language that will help them translate instinct into concrete knowledge.
It’s the kind of preparation we all need to survive the capitalist
marketplace. While antiauthoritarianism may start as an attitude, it has
infinite capacity to develop into an ethic.
Distrusting the motivation of institutions and their managers often
means demotion or recrimination. But there is reason to distrust
authority on campus. Universities are lucrative spaces; nothing is
lucrative without also being corrupt.
As Thomas Frank put it in an essay in The Baffler:
The coming of "academic capitalism" has been anticipated and praised for
years; today it is here. Colleges and universities clamor greedily these
days for pharmaceutical patents and ownership chunks of high-tech
startups; they boast of being "entrepreneurial"; they have rationalized
and outsourced countless aspects of their operations in the search for
cash; they fight their workers nearly as ferociously as a 19th-century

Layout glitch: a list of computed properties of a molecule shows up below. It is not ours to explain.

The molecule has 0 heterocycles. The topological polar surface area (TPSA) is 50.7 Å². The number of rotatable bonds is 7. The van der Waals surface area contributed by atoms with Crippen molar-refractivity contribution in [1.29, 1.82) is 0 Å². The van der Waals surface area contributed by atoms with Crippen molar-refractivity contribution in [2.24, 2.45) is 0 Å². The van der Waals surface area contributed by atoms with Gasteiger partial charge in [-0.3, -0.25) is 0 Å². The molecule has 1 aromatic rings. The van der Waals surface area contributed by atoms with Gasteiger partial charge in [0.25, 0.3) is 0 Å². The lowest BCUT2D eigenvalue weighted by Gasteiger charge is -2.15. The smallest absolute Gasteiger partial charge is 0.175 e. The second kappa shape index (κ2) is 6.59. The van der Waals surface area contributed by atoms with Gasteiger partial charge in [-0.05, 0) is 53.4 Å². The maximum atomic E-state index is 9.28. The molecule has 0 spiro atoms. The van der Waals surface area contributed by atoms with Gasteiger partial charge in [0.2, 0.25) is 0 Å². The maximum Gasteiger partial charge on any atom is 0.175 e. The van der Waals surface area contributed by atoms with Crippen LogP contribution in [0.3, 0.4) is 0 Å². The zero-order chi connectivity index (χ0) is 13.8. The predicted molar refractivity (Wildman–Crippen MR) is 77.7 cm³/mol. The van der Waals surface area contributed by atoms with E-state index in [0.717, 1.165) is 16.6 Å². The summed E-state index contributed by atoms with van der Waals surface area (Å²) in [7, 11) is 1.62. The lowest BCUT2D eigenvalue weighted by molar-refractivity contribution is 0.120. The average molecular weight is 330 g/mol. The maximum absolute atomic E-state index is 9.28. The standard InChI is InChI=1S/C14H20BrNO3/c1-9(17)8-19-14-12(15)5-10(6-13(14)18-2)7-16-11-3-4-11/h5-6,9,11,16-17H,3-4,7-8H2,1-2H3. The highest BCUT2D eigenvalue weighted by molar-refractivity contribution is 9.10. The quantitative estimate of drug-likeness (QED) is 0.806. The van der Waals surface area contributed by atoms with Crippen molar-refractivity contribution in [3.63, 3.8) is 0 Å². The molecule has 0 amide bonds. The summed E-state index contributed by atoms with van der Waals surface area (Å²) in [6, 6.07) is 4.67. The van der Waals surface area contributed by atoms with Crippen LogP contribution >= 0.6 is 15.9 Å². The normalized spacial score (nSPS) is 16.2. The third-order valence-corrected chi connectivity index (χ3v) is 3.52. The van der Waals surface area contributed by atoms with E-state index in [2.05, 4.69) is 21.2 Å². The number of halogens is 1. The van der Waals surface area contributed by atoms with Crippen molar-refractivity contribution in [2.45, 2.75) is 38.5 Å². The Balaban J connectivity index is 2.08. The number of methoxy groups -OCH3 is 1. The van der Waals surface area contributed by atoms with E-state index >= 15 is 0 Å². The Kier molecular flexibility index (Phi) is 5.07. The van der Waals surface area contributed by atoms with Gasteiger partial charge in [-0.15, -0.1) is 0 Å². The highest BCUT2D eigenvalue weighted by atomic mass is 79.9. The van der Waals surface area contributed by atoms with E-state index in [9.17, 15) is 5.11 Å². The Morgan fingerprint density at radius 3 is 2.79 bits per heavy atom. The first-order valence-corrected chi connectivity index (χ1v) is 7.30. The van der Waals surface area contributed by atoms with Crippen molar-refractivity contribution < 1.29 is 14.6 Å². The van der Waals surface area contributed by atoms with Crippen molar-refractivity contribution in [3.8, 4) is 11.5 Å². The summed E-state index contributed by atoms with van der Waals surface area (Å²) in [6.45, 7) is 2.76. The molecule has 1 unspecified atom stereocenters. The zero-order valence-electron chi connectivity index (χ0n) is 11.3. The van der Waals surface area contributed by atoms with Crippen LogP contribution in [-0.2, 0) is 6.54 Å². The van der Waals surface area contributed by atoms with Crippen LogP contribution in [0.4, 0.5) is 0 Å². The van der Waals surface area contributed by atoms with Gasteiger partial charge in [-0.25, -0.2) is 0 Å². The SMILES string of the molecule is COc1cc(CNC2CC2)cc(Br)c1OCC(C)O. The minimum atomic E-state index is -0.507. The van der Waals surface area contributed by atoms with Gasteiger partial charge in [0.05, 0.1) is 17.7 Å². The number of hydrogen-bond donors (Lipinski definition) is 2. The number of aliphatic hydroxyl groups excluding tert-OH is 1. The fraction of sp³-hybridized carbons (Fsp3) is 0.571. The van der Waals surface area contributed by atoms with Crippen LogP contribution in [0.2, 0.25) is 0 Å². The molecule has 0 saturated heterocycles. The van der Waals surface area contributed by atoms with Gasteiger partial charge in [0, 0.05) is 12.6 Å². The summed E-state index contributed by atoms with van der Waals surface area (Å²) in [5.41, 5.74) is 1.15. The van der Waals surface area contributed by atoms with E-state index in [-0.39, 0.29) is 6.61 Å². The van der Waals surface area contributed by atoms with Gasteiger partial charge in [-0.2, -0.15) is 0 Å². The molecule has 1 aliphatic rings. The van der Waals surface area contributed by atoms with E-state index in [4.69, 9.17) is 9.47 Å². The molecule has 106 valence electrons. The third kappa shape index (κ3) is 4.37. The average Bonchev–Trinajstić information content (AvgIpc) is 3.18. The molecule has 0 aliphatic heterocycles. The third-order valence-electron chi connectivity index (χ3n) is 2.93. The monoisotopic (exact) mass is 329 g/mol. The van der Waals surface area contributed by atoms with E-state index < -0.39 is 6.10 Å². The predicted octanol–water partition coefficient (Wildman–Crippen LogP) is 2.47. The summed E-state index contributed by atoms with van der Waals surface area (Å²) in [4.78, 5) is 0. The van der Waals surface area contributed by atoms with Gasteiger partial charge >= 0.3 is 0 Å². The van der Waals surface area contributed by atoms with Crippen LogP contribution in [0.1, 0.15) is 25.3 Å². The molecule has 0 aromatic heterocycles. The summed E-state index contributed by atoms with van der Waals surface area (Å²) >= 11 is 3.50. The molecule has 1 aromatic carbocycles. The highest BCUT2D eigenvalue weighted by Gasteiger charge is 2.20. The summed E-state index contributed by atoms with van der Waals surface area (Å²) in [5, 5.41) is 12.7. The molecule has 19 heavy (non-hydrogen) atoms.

railroad baron; and the richest among them have turned their endowments
into in-house hedge funds.
Frank later pinpoints the reason for campus authoritarianism:
Above all, what the masters of academia spend the loot on is themselves.
In saying this, I am not referring merely to the increasing number of
university presidents who take home annual "compensation" north of a
million dollars. That is a waste, of course, an outrageous bit of
money-burning borrowed from Wall Street in an age when we ought to be
doing the opposite of borrowing from Wall Street. But what has really
fueled the student’s ever-growing indebtedness, as anyone with a
connection to academia can tell you, is the insane proliferation of
Universities are lucrative spaces; nothing is lucrative without also
The numbers validate Frank’s observation. Benjamin Ginsberg points out
that in the past 30 years, the administrator-to-student ratio has
increased while the instructor-to-student ratio has stagnated. The rise
of untenured, or non-tenure-track, faculty exacerbates the problem; a
significant demographic in academe lacks job security or the working
conditions that allow them to maximize their pedagogical talent. Over a